Crustal Roots of Old Mountains
Waning buoyancy in the crustal roots of old mountains: When mountains form by collision of lithospheric plates, uplift of the Earth's surface is accompanied by thickening of the crust, and the buoyancy of these deep crustal roots relative to the surrounding mantle is thought to contribute to the support of mountain topography. Seismic constraints on the thickness of crustal roots, combined with gravity data, suggest that root buoyancy systematically decreases with time.
Once active tectonism ceases, continuing erosion will progressively wear away surface relief. This study examines how crustal roots respond to erosional unloading over very long timescales. In old collisional mountain belts, surface relief relative to the magnitude of the underlying crustal root is observed to be smaller than in young mountains. Based on gravity data, this trend is best explained by a decrease in the buoyancy of the crustal root with greater thermo-tectonic age. Such an increase in crustal root density is consistent with metamorphic reactions produced by longterm cooling. Observed average root densities are in general comparable to the densities required to isostatically compensate surface relief, suggesting that the continental lithosphere remains weak enough to permit exhumation of crustal roots in response to erosion of surface topography for hundreds of millions of years. However, the amount of such uplift appears to be significantly reduced by progressive loss of root buoyancy.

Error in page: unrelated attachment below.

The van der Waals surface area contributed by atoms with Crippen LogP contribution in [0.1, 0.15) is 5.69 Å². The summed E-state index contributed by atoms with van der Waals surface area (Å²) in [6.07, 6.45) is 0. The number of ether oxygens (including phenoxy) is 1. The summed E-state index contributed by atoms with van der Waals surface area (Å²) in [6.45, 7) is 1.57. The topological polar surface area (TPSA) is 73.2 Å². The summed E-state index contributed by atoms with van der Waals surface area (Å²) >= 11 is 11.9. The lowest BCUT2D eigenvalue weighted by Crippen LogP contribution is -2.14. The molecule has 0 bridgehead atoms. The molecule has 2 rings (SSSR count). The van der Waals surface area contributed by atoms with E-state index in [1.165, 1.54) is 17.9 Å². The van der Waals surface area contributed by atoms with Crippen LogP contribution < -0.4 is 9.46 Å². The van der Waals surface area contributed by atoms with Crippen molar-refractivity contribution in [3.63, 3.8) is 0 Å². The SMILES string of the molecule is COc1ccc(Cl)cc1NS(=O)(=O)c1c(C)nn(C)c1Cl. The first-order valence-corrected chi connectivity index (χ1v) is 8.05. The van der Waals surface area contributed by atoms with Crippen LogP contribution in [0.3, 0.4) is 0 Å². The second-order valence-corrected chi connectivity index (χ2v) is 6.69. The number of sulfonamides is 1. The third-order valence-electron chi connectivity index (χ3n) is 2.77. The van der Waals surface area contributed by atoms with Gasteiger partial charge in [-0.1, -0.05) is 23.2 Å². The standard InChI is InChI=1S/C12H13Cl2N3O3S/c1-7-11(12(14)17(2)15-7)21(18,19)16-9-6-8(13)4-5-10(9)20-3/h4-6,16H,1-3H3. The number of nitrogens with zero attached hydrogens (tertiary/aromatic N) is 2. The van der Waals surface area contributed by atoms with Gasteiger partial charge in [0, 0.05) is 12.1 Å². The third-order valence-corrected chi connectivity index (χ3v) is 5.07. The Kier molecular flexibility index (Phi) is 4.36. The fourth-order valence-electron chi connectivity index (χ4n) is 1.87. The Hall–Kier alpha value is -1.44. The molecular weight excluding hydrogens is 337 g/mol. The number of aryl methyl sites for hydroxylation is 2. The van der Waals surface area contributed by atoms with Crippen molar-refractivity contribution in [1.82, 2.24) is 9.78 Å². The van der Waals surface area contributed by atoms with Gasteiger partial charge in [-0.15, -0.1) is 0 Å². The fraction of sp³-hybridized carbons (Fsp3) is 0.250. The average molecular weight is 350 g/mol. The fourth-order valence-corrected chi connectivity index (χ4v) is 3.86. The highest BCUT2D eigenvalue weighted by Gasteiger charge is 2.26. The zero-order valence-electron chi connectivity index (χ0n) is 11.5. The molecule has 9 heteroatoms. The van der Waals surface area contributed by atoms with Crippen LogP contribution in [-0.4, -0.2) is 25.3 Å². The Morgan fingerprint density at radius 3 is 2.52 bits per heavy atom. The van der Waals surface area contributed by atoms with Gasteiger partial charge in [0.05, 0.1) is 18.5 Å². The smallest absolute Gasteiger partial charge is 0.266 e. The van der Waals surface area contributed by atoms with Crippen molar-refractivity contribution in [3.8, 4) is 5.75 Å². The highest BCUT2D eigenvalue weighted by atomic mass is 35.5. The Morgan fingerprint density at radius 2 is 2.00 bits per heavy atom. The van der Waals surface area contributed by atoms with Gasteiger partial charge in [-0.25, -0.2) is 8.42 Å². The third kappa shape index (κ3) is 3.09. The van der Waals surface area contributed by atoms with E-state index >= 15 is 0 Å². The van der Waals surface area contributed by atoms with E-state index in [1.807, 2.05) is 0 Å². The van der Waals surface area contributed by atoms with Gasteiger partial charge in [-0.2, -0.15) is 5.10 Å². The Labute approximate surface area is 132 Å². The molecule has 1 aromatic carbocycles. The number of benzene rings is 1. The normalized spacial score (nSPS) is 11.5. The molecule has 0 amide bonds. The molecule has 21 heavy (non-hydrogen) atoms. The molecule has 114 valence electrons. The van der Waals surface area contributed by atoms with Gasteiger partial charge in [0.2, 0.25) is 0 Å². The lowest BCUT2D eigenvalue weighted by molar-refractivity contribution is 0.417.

Brown faculty collaborators:
Other project collaborators:French, S. W., K. M. Fischer, E. M. Syracuse, M. E. Wysession,
a) Ratios (R) of mountain surface relief to crustal root thickness as a function of the time since collision ceased; b) R values as a function of time since the last major thermo-tectonic event in the region; c) Differences between crustal root and mantle density that best fit observed Bouguer gravity anomalies, assuming the seismically constrained shape of the crustal root and allowing a single value for upper crust density to vary; d) Temperature at the Moho for a 45 km thick crust from analytical and finite difference cooling models. These calculations show that significant cooling is possible over 200-300 My timescales.Back to Karen M. Fischer's Brown Research Profile